Nuclear magnetic resonance (NMR) is a powerful technique which allows the study of the magnetic properties of an atom's nucleus 1. It involves placing nuclei within an external magnetic field enabling thus them to undergo precession 2. The 'resonance' part of the names implies the fact that a second (usually perpendicular) radiofrequency pulse tuned to the precessional frequency of target nuclei allows them to absorb and then emit electromagnetic energy 2.
Nuclear magnetic resonance is exploited in a number disciplines and fields, including magnetic resonance imaging, molecular physics and chemistry 1. An offshoot of this technique, nuclear magnetic resonance spectroscopy allows precise analysis of molecular constitution of a chemical microenvironment 1.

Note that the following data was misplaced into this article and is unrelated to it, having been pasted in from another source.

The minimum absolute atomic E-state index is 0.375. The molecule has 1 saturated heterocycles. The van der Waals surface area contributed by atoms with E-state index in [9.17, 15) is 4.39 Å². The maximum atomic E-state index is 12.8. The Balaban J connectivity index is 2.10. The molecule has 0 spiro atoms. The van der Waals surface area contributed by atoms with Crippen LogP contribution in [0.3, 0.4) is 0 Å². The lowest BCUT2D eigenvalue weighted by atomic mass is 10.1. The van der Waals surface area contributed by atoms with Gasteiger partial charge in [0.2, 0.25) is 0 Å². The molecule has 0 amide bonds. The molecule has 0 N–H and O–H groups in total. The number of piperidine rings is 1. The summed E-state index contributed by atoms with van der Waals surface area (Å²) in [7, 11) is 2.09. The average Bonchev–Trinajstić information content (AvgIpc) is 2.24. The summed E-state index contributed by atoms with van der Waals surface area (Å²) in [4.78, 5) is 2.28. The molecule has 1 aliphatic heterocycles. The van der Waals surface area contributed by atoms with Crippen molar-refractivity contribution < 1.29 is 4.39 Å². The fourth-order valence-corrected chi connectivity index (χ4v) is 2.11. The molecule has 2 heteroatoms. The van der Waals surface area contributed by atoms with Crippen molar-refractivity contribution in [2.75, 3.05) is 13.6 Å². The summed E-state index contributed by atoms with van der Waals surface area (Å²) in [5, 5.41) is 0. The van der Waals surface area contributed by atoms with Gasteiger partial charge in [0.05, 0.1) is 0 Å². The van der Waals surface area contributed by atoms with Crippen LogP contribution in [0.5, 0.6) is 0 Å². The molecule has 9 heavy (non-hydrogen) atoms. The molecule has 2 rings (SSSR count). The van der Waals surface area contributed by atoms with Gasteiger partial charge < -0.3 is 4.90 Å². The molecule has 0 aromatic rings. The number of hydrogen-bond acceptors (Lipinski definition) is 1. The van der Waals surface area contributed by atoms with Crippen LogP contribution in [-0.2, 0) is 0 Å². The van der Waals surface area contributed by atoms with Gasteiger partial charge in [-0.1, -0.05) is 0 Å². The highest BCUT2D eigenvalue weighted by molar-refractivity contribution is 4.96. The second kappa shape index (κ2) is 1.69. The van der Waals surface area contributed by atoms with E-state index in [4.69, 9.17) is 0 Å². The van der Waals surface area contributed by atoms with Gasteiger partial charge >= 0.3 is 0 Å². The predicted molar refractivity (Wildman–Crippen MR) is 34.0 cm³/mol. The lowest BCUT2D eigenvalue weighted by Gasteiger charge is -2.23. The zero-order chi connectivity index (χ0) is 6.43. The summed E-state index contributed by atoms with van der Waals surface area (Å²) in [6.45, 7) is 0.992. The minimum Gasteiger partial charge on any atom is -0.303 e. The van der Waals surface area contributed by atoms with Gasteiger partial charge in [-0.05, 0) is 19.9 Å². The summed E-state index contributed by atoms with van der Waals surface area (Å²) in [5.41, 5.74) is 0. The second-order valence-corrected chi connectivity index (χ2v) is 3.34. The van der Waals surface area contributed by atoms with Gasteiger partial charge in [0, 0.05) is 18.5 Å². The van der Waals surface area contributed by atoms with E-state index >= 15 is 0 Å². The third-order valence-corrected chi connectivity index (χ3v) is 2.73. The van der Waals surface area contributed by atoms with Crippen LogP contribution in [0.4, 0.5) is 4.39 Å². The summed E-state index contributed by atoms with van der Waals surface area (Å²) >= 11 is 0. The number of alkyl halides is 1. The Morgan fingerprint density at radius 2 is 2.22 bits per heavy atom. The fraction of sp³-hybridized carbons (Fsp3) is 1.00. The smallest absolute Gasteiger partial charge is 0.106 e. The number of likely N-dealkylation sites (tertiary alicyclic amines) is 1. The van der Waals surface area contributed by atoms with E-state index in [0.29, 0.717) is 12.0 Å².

- 1. Jerrold T. Bushberg, John M. Boone. The Essential Physics of Medical Imaging. (2011) ISBN: 9780781780575
- 2. C. Leon Partain, Ronald R. Price, James A. Patton, W. Hoyt Stephens, Ann C. Price, Val M. Runge, Mark R. Mitchell, Robert G. Stewart, Martin P. Sandler, and A. Everette James, Jr. Nuclear Magnetic Resonance Imaging. RadioGraphics 1984 4:1, 5-25 https://pubs.rsna.org/doi/pdf/10.1148/radiographics.4.1.5